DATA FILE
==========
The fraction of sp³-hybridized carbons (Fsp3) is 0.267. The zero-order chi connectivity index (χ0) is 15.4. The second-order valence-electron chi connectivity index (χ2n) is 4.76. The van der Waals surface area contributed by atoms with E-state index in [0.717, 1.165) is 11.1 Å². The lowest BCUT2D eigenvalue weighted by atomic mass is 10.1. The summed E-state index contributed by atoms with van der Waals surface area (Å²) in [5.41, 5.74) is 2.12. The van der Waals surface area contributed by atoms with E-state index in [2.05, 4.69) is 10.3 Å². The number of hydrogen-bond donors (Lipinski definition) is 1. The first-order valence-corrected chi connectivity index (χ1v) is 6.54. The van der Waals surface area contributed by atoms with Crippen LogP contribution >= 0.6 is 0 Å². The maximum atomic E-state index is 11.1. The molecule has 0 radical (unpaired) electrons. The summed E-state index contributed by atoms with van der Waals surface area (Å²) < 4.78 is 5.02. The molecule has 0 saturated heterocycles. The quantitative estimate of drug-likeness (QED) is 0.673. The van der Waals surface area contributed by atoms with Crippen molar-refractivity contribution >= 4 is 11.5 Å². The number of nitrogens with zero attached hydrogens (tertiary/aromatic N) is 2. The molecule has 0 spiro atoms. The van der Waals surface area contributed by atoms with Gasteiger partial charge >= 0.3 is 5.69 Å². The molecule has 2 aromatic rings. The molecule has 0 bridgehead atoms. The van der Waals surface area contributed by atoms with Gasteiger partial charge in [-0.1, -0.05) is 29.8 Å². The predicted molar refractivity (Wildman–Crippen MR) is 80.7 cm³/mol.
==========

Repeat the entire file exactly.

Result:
The fraction of sp³-hybridized carbons (Fsp3) is 0.267. The zero-order chi connectivity index (χ0) is 15.4. The second-order valence-electron chi connectivity index (χ2n) is 4.76. The van der Waals surface area contributed by atoms with E-state index in [0.717, 1.165) is 11.1 Å². The lowest BCUT2D eigenvalue weighted by atomic mass is 10.1. The summed E-state index contributed by atoms with van der Waals surface area (Å²) in [5.41, 5.74) is 2.12. The van der Waals surface area contributed by atoms with E-state index in [2.05, 4.69) is 10.3 Å². The number of hydrogen-bond donors (Lipinski definition) is 1. The first-order valence-corrected chi connectivity index (χ1v) is 6.54. The van der Waals surface area contributed by atoms with Crippen LogP contribution >= 0.6 is 0 Å². The maximum atomic E-state index is 11.1. The molecule has 0 radical (unpaired) electrons. The summed E-state index contributed by atoms with van der Waals surface area (Å²) < 4.78 is 5.02. The molecule has 0 saturated heterocycles. The quantitative estimate of drug-likeness (QED) is 0.673. The van der Waals surface area contributed by atoms with Crippen molar-refractivity contribution >= 4 is 11.5 Å². The number of nitrogens with zero attached hydrogens (tertiary/aromatic N) is 2. The molecule has 0 spiro atoms. The van der Waals surface area contributed by atoms with Gasteiger partial charge >= 0.3 is 5.69 Å². The molecule has 2 aromatic rings. The molecule has 0 bridgehead atoms. The van der Waals surface area contributed by atoms with Gasteiger partial charge in [-0.1, -0.05) is 29.8 Å². The predicted molar refractivity (Wildman–Crippen MR) is 80.7 cm³/mol.